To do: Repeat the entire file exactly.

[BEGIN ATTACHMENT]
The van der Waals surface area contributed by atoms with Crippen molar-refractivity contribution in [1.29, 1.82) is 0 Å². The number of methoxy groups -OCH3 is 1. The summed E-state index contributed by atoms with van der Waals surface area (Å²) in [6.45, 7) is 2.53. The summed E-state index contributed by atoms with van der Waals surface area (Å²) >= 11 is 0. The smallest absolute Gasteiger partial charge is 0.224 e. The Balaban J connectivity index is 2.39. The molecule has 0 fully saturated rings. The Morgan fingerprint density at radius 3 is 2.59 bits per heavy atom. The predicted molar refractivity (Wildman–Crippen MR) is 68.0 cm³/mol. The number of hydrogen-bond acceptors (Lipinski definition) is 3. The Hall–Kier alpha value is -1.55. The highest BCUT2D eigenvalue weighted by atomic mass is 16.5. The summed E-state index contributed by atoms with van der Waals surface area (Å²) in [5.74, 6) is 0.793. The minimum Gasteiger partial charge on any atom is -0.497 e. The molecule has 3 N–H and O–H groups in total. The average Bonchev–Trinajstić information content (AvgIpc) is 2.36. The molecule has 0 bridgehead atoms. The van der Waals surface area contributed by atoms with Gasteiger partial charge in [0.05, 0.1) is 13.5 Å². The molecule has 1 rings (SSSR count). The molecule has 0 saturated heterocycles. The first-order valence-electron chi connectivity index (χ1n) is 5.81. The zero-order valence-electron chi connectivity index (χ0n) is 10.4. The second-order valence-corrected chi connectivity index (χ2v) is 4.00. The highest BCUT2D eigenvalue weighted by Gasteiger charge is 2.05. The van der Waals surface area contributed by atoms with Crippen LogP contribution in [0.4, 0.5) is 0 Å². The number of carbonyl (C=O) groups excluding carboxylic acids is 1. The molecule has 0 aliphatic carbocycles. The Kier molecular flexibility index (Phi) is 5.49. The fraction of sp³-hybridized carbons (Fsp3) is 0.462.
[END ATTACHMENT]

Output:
The van der Waals surface area contributed by atoms with Crippen molar-refractivity contribution in [1.29, 1.82) is 0 Å². The number of methoxy groups -OCH3 is 1. The summed E-state index contributed by atoms with van der Waals surface area (Å²) in [6.45, 7) is 2.53. The summed E-state index contributed by atoms with van der Waals surface area (Å²) >= 11 is 0. The smallest absolute Gasteiger partial charge is 0.224 e. The Balaban J connectivity index is 2.39. The molecule has 0 fully saturated rings. The Morgan fingerprint density at radius 3 is 2.59 bits per heavy atom. The predicted molar refractivity (Wildman–Crippen MR) is 68.0 cm³/mol. The number of hydrogen-bond acceptors (Lipinski definition) is 3. The Hall–Kier alpha value is -1.55. The highest BCUT2D eigenvalue weighted by atomic mass is 16.5. The summed E-state index contributed by atoms with van der Waals surface area (Å²) in [5.74, 6) is 0.793. The minimum Gasteiger partial charge on any atom is -0.497 e. The molecule has 3 N–H and O–H groups in total. The average Bonchev–Trinajstić information content (AvgIpc) is 2.36. The molecule has 0 bridgehead atoms. The van der Waals surface area contributed by atoms with Gasteiger partial charge in [0.05, 0.1) is 13.5 Å². The molecule has 1 rings (SSSR count). The molecule has 0 saturated heterocycles. The first-order valence-electron chi connectivity index (χ1n) is 5.81. The zero-order valence-electron chi connectivity index (χ0n) is 10.4. The second-order valence-corrected chi connectivity index (χ2v) is 4.00. The highest BCUT2D eigenvalue weighted by Gasteiger charge is 2.05. The van der Waals surface area contributed by atoms with Crippen LogP contribution in [0.4, 0.5) is 0 Å². The number of carbonyl (C=O) groups excluding carboxylic acids is 1. The molecule has 0 aliphatic carbocycles. The Kier molecular flexibility index (Phi) is 5.49. The fraction of sp³-hybridized carbons (Fsp3) is 0.462.